Using ChatGPT if they so choose, students will create a revision plan for a business email, create their own business document and then a slide deck report. If students don’t wish the use ChatGPT in their assignments, Bourjaily said she will accommodate.
“I’m doing this because I’m teaching business communication, and generative AI will be ubiquitous in the workplace at some point,” Bourjaily said. “In some places, it already is.”
When she first brought up ChatGPT as a potential tool in class, she found that around a quarter of her students were already using it surreptitiously, and they were happy to be able to speak about their experiences openly. A smaller group of students had no interest in using it, and a couple had never even heard of the program.
AI concerns not limited to ethics
When it comes to concerns surrounding AI tools, Bourjaily said she worries less about academic integrity than about proprietary data or other private information being loaded into ChatGPT and students not questioning potential biases in AI-generated content. She likened the program to a calculator or an Excel spreadsheet — it doesn’t matter so much if the students themselves are making the calculations or physically writing responses, as long as the piece is meeting objectives and the needs of their audience.
However, Bourjaily said she is making sure students know they are fully responsible for their work, even if it is AI-generated. If the material is incorrect or doesn’t meet the criteria of the assignment, the program will not be blamed.
I'm doing this because I'm teaching business communication, and generative AI will be ubiquitous in the workplace at some point. In some places, it already is.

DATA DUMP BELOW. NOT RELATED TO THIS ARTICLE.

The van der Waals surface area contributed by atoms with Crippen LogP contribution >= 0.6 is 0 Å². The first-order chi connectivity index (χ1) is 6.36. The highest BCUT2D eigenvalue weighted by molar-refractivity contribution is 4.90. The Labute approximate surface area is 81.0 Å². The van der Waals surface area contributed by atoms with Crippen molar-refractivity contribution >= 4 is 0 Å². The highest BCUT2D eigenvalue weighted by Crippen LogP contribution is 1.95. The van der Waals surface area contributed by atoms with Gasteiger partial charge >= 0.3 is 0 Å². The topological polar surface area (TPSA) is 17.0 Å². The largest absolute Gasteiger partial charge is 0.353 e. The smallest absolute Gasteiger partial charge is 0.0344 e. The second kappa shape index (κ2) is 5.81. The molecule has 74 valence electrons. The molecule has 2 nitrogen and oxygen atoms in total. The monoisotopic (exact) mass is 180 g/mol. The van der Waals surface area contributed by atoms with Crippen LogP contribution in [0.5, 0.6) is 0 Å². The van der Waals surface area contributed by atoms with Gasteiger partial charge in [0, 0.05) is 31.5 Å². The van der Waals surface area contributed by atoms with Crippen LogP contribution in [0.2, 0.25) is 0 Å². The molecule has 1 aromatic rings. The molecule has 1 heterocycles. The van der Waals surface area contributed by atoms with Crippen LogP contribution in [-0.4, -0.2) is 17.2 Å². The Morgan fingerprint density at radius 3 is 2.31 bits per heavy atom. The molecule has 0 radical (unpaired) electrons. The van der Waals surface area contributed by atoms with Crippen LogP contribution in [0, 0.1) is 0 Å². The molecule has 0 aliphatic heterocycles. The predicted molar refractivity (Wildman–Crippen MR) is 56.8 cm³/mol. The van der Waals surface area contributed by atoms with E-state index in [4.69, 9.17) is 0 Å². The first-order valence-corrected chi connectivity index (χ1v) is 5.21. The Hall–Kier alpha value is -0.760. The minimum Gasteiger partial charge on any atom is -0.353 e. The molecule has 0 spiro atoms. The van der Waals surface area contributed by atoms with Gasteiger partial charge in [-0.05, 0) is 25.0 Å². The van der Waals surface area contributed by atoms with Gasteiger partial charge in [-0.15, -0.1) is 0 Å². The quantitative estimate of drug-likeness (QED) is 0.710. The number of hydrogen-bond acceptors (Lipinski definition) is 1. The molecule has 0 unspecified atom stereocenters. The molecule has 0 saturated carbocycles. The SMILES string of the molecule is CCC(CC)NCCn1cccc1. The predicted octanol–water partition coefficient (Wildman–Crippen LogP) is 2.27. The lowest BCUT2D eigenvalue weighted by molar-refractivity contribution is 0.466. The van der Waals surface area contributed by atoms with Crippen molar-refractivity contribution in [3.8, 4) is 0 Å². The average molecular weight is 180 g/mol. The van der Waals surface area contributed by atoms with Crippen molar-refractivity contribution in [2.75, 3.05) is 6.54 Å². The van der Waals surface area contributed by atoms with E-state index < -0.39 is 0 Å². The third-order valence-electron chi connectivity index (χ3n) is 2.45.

– University of Iowa professor Pamela Bourjaily
In teaching about how to correctly use ChatGPT, Bourjaily hopes to curb problems in the program like biases and hallucinatory facts. Often-heard criticisms of generative AI programs include made-up sources in writing and human biases showing up in media. One example Anders gave was of AI-generated images showing stereotyped faces and bodies.
“I think having these activities and assignments will reinforce to them that I care about their success and their ability to navigate the future, because my class is about preparing them for the future,” Bourjaily said.
Anders has also heard criticisms of AI in higher education and writing, including ethical concerns of inputting writing and research into a program that will save that data and use it to generate more material. Some educators have spoken about the potential to put student essays into language programs in order to generate feedback on writing, but privacy issues aren’t yet solved.
AI tools still have plenty of problems that people are right to be concerned about, Anders said, but he believes that many of them will be solved over time. As internet technology becomes more intertwined with people’s jobs and lives, it’s important to learn how to correctly and ethically use them in order to gain their benefits.
“I think one of the one things I would emphasize is that these tools, I think, are really going to help undergraduates and all kinds of professionals do incredible work that they would find difficult to do otherwise,” Anders said. “So as difficult and real as many of those problems and challenges are, there is this huge upside that I think is worth fighting for.”